By Craig Flermius
“Ask not what your country can for you but ask what you can do for your country”. This line was made famous back in 1961 by former United States president John F. Kennedy. While times certainly have changed since then and the world today would probably be unrecognizable to the men and women of that epoch, one thing remains unchanged: people still look to their leaders for inspiration and hope and for someone to lead them from darkness into the light. I cannot help but feel a sense of despair, and sometimes even anger, when I listen to what passes for leadership in our society. We have turned long-standing values and traditions upside-down and discarded the need for standards that can be applied generally and fairly. Now, do not get me wrong, I believe that human relations are in a state of constant change, but some values are unaffected by time.
Qualities such as truth, loyalty, humility forgiveness and love transcend the borders of time and culture while at the same time define our humanity. We should never give way to lust for power by allowing deception and avarice to replace the enduring values of good leadership.
Recently, there was a landmark ruling by the Privy Council in a matter that was brought by two very prominent citizens of Antigua and Barbuda who have been leading a fight for decades, claiming that lands in Barbuda are owned by the residents in common. Their professed conviction is that Barbudans are a distinct group from Antiguans who have lived historically different from those on the mainland. While to an extent some of this may be true, it was as a consequence of socialization and propaganda and not law.
Many of us have been led by a passion that is ignited by a torch that burns fiercely and is fuelled by misrepresented notions of history, blatant intent to deceive and plain politics to believe that there is a natural rivalry between the inhabitants of the two islands that must continue in order for one or another party to preserve political relevance. This is nothing less than a dastardly unpardonable act that has been perpetrated on our people over time by those meant to perpetuate a state of chaos over unity. Antigua and Barbuda is a unitary state and the constitution identifies, defines and recognizes ONLY one citizen: Antiguan and Barbudan! There is no Antiguan by itself and there is no Barbudan by itself. Simply, there are residents of each island and citizens of the ONE COUNTRY, although intrinsically everyone understands and appreciates the differences which are in many cases not so subtle at all and very much like some ways, we accept some of the same distinctions from village to village on the main island. There have been too many victims and too many needless casualties that have resulted from our inability to resolve these disputes of all these decades.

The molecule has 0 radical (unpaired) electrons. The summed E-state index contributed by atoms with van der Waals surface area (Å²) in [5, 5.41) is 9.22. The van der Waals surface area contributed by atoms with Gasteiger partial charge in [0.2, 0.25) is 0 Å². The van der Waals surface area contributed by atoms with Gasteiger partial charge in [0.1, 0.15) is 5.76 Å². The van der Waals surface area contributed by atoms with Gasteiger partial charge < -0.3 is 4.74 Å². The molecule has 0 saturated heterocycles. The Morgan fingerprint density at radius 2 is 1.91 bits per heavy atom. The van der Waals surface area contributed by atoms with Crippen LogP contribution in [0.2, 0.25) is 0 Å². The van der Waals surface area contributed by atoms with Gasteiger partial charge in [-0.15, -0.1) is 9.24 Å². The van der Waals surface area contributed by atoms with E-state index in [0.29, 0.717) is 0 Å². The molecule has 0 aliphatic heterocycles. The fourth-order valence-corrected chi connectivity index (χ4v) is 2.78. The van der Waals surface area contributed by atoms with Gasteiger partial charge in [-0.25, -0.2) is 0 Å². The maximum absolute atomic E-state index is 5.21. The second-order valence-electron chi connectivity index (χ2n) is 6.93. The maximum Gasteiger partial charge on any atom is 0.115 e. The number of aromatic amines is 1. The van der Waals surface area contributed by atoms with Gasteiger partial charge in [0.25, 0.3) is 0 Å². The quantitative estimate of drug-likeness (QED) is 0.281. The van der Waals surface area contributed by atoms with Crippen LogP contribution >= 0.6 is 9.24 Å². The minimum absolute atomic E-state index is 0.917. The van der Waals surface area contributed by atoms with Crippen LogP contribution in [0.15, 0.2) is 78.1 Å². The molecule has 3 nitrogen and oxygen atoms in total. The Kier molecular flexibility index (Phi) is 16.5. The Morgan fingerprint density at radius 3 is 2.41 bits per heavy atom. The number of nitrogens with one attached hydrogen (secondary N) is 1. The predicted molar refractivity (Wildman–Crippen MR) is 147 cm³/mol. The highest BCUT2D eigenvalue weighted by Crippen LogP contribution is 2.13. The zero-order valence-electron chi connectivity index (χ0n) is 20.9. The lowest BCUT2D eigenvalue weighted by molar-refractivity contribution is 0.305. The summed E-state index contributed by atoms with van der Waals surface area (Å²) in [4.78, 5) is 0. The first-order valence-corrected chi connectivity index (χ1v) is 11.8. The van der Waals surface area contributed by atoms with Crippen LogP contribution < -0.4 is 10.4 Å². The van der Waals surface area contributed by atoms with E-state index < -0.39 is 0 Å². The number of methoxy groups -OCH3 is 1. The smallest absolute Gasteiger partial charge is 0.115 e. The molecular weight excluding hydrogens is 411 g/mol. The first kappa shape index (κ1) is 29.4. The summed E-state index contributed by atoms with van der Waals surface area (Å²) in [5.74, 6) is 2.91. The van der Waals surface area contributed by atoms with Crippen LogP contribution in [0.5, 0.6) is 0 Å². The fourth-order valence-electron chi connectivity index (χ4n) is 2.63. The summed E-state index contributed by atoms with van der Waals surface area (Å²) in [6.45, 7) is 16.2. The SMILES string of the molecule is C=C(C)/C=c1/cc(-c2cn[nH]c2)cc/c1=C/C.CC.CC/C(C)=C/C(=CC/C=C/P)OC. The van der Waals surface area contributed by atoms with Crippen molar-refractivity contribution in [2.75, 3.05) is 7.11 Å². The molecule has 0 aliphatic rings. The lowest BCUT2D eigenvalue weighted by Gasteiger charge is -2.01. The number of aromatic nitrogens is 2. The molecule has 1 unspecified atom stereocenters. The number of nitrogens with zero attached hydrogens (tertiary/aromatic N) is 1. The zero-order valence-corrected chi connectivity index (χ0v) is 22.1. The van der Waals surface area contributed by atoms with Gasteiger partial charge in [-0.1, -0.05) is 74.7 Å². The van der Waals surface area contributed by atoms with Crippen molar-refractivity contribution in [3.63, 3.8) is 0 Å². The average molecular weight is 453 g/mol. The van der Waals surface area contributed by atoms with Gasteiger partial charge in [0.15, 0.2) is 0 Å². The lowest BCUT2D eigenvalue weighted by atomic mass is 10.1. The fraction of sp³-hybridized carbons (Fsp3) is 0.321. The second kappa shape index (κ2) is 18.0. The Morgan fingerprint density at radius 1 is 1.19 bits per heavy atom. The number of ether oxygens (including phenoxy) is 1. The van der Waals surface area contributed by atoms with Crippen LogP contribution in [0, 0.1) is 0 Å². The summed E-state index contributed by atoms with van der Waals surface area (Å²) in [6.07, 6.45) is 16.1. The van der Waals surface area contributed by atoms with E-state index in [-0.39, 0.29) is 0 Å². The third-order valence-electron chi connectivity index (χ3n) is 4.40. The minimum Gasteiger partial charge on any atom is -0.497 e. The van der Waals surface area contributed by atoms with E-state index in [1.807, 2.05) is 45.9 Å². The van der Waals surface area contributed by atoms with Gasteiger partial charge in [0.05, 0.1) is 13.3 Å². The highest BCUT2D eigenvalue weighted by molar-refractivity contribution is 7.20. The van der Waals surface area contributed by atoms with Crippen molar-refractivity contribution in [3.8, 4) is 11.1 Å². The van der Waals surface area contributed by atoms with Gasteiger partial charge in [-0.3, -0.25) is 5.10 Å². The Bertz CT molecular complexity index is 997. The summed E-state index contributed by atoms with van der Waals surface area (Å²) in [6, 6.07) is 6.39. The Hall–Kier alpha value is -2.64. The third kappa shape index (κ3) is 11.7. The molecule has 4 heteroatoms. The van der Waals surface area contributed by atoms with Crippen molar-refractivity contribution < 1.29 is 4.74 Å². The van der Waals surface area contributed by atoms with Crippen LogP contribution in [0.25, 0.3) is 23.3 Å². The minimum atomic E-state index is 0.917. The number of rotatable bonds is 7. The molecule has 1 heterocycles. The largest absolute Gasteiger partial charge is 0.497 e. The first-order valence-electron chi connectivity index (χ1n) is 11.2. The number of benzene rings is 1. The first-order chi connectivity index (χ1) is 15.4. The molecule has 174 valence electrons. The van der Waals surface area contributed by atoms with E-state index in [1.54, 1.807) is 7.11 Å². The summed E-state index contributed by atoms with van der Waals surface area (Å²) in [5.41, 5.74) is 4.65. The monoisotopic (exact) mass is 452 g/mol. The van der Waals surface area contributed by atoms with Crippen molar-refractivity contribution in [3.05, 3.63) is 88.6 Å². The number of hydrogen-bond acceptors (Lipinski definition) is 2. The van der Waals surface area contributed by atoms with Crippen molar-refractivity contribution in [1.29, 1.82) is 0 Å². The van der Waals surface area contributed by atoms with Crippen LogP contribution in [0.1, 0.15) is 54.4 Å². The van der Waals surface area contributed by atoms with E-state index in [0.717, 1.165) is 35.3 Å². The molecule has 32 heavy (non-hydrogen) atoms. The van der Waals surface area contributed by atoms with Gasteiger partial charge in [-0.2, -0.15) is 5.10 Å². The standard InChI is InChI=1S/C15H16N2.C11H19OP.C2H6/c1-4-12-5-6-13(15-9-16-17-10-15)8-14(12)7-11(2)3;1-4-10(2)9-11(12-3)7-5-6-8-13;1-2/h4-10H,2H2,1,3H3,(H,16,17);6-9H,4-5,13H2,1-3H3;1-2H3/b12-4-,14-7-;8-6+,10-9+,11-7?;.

Following the announcement of the referenced judgement, the leader of the United Progressive Party was interviewed on a radio programme and his utterances were startling to say the least. I have always thought of Harold Lovell as a very capable speaker with a wealth of political experience. He is articulate, astute and circumspect in language. This is why I am so concerned.
When, as an attorney at law and officer of the court, he suggested that, notwithstanding the Privy Council ruling, he considers the matter of land ownership in Barbuda as a moral and historical question and not just a legal one. This subtle insinuation that the judgement may not be final or does not have to be respected challenges the competence of the final appellate court to rule in this matter. It suggests defiance and the premise to set aside the ruling even if it were just for some emotional or psychological comfort. This, for an officer of the court, is contemptuous and reprehensible. Even more, Mr. Lovell’s comments, like those of Mr. Trevor Walker sometime before, are flirting with sedition.
The matter that was adjudicated was pursued by those convinced that the lower courts got it wrong and they would be vindicated by the Privy Council once and for all. Had the ruling been the other way the question of morality and history would not have arisen. If our leaders and those aspiring to lead clandestinely promote lawlessness what kind of nation are we building after forty years of independence and a constitution? Harold Lovell, I am disappointed in you. You know better and I would not expect that desperation, recklessness and irresponsibility to define your winter in politics.
Are you suggesting, Mr. Lovell, that the UPP would seek to legislate a situation to circumvent the settled law that was the result of a challenge by the ones you continue to refer to as Barbudans to ensure that they remain psychologically chained to a separatist identity on which you pin your political hopes? Harold Lovell, you can do better; even if you do not think so, I believe so.